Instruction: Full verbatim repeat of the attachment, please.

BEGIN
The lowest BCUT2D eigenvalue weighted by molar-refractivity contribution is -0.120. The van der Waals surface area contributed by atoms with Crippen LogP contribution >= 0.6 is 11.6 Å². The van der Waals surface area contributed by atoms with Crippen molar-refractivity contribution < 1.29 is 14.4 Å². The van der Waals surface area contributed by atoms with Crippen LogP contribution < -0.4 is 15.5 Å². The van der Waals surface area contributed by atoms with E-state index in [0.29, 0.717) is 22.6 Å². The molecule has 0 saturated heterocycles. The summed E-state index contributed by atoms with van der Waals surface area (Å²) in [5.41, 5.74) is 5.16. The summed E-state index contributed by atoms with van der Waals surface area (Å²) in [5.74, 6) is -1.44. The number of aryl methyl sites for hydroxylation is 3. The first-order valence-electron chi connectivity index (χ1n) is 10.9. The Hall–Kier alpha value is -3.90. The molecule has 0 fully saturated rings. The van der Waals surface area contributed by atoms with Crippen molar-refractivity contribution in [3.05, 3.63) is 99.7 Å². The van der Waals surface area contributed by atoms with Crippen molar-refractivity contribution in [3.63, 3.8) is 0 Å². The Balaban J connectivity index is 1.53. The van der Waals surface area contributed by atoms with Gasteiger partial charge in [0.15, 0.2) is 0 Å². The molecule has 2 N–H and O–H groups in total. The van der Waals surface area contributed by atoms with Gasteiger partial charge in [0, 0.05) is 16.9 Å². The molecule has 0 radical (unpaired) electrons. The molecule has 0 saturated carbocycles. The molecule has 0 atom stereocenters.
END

The lowest BCUT2D eigenvalue weighted by molar-refractivity contribution is -0.120. The van der Waals surface area contributed by atoms with Crippen LogP contribution >= 0.6 is 11.6 Å². The van der Waals surface area contributed by atoms with Crippen molar-refractivity contribution < 1.29 is 14.4 Å². The van der Waals surface area contributed by atoms with Crippen LogP contribution < -0.4 is 15.5 Å². The van der Waals surface area contributed by atoms with E-state index in [0.29, 0.717) is 22.6 Å². The molecule has 0 saturated heterocycles. The summed E-state index contributed by atoms with van der Waals surface area (Å²) in [5.41, 5.74) is 5.16. The summed E-state index contributed by atoms with van der Waals surface area (Å²) in [5.74, 6) is -1.44. The number of aryl methyl sites for hydroxylation is 3. The first-order valence-electron chi connectivity index (χ1n) is 10.9. The Hall–Kier alpha value is -3.90. The molecule has 0 fully saturated rings. The van der Waals surface area contributed by atoms with Crippen molar-refractivity contribution in [3.05, 3.63) is 99.7 Å². The van der Waals surface area contributed by atoms with Crippen molar-refractivity contribution in [3.63, 3.8) is 0 Å². The Balaban J connectivity index is 1.53. The van der Waals surface area contributed by atoms with Gasteiger partial charge in [0.15, 0.2) is 0 Å². The molecule has 2 N–H and O–H groups in total. The van der Waals surface area contributed by atoms with Gasteiger partial charge in [0, 0.05) is 16.9 Å². The molecule has 0 radical (unpaired) electrons. The molecule has 0 saturated carbocycles. The molecule has 0 atom stereocenters.